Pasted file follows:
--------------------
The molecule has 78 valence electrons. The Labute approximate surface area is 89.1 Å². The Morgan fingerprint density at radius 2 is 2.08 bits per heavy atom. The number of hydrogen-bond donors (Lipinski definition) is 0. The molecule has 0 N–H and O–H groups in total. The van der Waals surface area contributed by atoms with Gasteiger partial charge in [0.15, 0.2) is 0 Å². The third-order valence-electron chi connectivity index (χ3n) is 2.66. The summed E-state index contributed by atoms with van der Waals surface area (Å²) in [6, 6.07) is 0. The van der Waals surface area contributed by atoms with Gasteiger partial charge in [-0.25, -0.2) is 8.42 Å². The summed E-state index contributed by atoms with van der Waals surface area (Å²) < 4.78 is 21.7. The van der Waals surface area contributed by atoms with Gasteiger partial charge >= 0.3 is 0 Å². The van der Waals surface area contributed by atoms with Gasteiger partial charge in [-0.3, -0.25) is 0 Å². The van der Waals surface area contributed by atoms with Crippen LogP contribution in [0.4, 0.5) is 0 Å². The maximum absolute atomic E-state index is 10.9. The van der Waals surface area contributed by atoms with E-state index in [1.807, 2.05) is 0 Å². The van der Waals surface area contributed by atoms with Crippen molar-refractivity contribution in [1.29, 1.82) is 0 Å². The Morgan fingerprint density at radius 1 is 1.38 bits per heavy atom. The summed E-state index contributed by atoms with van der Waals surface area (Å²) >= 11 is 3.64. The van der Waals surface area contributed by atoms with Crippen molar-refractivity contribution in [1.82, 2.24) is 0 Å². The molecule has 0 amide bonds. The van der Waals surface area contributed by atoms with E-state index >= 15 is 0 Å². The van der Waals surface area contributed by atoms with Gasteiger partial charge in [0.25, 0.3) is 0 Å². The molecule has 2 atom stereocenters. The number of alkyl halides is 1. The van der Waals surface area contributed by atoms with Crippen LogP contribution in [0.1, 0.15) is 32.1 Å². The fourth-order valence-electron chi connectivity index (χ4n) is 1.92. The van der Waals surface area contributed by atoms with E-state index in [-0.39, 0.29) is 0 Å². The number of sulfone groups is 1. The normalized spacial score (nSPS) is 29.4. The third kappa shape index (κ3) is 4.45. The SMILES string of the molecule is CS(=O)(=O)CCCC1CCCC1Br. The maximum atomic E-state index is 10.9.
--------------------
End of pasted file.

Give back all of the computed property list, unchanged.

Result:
The molecule has 78 valence electrons. The Labute approximate surface area is 89.1 Å². The Morgan fingerprint density at radius 2 is 2.08 bits per heavy atom. The number of hydrogen-bond donors (Lipinski definition) is 0. The molecule has 0 N–H and O–H groups in total. The van der Waals surface area contributed by atoms with Gasteiger partial charge in [0.15, 0.2) is 0 Å². The third-order valence-electron chi connectivity index (χ3n) is 2.66. The summed E-state index contributed by atoms with van der Waals surface area (Å²) in [6, 6.07) is 0. The van der Waals surface area contributed by atoms with Gasteiger partial charge in [-0.25, -0.2) is 8.42 Å². The summed E-state index contributed by atoms with van der Waals surface area (Å²) < 4.78 is 21.7. The van der Waals surface area contributed by atoms with Gasteiger partial charge >= 0.3 is 0 Å². The van der Waals surface area contributed by atoms with Gasteiger partial charge in [-0.3, -0.25) is 0 Å². The van der Waals surface area contributed by atoms with Crippen LogP contribution in [0.4, 0.5) is 0 Å². The maximum absolute atomic E-state index is 10.9. The van der Waals surface area contributed by atoms with E-state index in [1.807, 2.05) is 0 Å². The van der Waals surface area contributed by atoms with Crippen molar-refractivity contribution in [1.29, 1.82) is 0 Å². The Morgan fingerprint density at radius 1 is 1.38 bits per heavy atom. The summed E-state index contributed by atoms with van der Waals surface area (Å²) >= 11 is 3.64. The van der Waals surface area contributed by atoms with Crippen molar-refractivity contribution in [1.82, 2.24) is 0 Å². The molecule has 0 amide bonds. The van der Waals surface area contributed by atoms with E-state index >= 15 is 0 Å². The van der Waals surface area contributed by atoms with Gasteiger partial charge in [0.25, 0.3) is 0 Å². The molecule has 2 atom stereocenters. The number of alkyl halides is 1. The van der Waals surface area contributed by atoms with Crippen LogP contribution in [0.1, 0.15) is 32.1 Å². The fourth-order valence-electron chi connectivity index (χ4n) is 1.92. The van der Waals surface area contributed by atoms with E-state index in [-0.39, 0.29) is 0 Å². The number of sulfone groups is 1. The normalized spacial score (nSPS) is 29.4. The third kappa shape index (κ3) is 4.45. The SMILES string of the molecule is CS(=O)(=O)CCCC1CCCC1Br. The maximum atomic E-state index is 10.9.